Stepping into Los Angeles’ original center of commerce, its self-proclaimed and preserved birthplace, a quest to find jumping beans seemed too commonplace, too insignificant.
Olvera Street, otherwise known as El Pueblo Historic Monument, an established department of the city with 27 different sites, is a happening tourist attraction, rife with overwhelming colors, fragrances and authentic tidbits of Mexico.
Look left as strolling mariachi musicians stop to serenade random couples enjoying time-honored dishes, right as Asian nuns purchase hand-painted statues of saints and up and down the historic street, as the equivalent of a tiny corner of Tijuana unfolds, only with cheaper wares and probably cleaner restrooms.
Crossing “Aloe Vera” Street, as my brothers call it, at approximately 2:30 p.m. last week Saturday, I walked into an animated scene; a plaza alive with salsa music where a few brave couples turned their backs to the growing crowd to showcase sexy traditional steps.
One man idly moved to the spicy sounds emitted from the stereo with his cozy sweater-wrapped Chihuahua.
The smell of toasting churros silently revolving behind glass panels inside an old-fashioned red buggy, which stood near a large stuffed burro, greeted passersby slowly making their way into the hub of it all.
Calla lilies made of corn husks, brightly woven blankets and scarves, sombreros of all sizes, Dia de Los Muertos memorabilia galore, handcrafted pottery representative of Hispanic artists such as Frida Kahlo and Diego Rivera, multi-hued guitars personalized for a minimal fee of $8.95, genuine leather belts, purses and barrettes reminiscent of the 1970s, inexpensive candy with bug centers and a plaza with a wishing well were only a few of the main attractions.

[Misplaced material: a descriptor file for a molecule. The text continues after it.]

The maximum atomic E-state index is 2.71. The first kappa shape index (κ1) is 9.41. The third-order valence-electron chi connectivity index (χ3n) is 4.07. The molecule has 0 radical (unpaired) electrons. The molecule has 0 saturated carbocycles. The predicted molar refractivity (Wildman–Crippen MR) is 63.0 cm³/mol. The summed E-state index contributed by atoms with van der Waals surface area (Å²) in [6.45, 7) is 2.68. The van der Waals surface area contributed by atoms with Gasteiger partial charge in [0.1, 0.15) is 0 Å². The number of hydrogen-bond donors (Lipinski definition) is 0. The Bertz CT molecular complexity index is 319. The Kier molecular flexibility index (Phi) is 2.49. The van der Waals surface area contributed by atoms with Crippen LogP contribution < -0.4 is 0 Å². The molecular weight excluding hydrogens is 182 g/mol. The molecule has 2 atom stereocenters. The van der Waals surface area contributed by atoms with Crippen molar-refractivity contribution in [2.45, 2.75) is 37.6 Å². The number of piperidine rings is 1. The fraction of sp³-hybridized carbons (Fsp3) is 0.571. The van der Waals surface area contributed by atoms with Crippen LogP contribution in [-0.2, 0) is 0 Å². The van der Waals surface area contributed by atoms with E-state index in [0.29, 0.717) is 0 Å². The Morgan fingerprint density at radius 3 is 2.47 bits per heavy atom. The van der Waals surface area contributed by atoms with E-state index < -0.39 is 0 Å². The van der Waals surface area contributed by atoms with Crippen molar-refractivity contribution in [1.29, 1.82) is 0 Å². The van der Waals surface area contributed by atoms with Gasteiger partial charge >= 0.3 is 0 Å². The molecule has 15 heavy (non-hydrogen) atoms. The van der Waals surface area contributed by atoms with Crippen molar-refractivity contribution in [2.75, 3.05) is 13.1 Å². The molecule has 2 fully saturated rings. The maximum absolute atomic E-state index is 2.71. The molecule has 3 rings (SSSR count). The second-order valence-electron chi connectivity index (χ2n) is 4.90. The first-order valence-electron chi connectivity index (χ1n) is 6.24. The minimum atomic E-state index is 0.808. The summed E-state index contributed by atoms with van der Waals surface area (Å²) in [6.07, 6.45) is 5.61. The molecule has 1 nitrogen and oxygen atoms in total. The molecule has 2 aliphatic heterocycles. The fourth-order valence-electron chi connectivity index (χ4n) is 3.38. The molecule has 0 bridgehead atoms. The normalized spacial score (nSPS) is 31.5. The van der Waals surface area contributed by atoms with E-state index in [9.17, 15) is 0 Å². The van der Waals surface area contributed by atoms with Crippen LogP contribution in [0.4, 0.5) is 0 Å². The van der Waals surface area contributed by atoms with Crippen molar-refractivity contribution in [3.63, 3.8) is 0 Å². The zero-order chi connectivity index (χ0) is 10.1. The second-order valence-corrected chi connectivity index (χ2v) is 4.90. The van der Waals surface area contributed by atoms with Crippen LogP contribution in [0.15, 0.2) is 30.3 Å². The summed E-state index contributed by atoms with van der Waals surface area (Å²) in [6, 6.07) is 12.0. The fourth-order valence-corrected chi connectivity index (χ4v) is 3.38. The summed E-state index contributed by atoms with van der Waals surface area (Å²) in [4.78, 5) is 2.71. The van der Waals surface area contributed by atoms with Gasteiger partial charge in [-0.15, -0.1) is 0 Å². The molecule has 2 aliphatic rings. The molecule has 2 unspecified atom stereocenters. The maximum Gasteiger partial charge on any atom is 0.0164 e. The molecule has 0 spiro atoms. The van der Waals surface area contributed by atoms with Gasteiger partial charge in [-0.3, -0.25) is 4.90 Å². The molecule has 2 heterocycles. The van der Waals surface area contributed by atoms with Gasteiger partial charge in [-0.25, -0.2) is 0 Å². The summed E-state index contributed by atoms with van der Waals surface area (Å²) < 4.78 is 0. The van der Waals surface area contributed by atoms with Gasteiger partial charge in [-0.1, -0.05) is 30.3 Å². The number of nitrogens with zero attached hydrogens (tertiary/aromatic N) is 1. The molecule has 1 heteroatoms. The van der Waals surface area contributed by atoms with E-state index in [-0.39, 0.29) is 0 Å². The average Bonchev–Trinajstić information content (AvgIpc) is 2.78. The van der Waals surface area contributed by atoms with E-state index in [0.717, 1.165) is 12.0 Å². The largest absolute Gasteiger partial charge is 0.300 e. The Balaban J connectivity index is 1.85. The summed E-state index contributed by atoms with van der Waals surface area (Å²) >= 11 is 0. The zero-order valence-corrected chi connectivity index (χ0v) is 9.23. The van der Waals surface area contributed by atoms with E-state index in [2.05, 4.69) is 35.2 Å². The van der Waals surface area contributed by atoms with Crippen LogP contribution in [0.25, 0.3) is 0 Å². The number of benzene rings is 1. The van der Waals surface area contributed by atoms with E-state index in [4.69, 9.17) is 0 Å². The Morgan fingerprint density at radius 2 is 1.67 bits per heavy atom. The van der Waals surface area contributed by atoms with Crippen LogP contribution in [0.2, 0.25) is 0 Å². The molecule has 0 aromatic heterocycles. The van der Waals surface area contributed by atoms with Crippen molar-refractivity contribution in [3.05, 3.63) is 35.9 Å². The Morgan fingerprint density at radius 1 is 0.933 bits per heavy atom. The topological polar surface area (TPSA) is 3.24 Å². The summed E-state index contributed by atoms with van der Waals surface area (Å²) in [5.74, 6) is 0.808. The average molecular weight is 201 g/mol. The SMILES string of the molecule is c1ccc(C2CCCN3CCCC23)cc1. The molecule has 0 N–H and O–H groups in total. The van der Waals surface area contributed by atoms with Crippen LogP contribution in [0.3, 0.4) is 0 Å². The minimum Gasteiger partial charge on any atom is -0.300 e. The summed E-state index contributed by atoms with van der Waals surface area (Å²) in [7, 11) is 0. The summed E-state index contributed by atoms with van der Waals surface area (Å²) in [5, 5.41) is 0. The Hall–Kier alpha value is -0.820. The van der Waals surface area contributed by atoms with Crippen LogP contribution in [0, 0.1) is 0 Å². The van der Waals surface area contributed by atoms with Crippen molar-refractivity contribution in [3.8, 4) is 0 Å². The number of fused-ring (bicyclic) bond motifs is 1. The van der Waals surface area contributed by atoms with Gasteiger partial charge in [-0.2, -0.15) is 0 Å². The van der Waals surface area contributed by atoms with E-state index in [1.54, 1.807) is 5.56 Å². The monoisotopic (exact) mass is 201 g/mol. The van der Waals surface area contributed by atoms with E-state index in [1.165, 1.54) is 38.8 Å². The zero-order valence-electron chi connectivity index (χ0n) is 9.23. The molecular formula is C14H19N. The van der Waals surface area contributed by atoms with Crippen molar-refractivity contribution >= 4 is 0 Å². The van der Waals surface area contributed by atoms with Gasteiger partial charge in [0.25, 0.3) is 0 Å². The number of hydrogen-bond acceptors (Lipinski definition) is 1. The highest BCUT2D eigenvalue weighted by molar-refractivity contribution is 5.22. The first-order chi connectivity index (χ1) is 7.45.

As I tried to absorb the organized chaos created by the running sea of handbags, wrestling masks and T-shirts that read “powered by frijoles,” the rest of my family ventured into the shop to my right.
Snapping pictures of the wide assortment of mini guitars and baskets of sombreros, I ducked in behind them to look at Los Angeles souvenirs — postcards, magnets and snow globes — before discovering more traditional wares.
Large painted crosses, bells, salt and pepper shakers, miscellaneous holy items with images of the Virgin Mary emblazoned across them, along with incense and altar odds and ends sat on cluttered shelves, made enticing by “you break, you buy” signs.
I was cautious as I picked through shot glasses decorated with lively skeletons, finding the nameless shop to be a good source of plaques dedicated to the dead, or even the living, as I took note of mock skeleton versions of the Beatles, AC/DC, Elvis and KISS, all rocking out of their bones inside decorative display cases.
Drifting on, stopping to take pictures of Lupe’s Candy Shop, where lollipops containing tequila type worms and insects were quickly purchased, a small sign that read “Memo’s Place” caught my attention, as did the 75 cent earring signs. Delighted to explore the cheap jewelry, my sister and I wandered into another big “lookie-lou” of sorts.
Wooden tear drops painted in green, orange, black and white soon hung from my ears, though many stones, funky-shaped pieces of silver and plastic and colorful feathers at prices that ranged from 75 cents to $1.95 were hard to resist.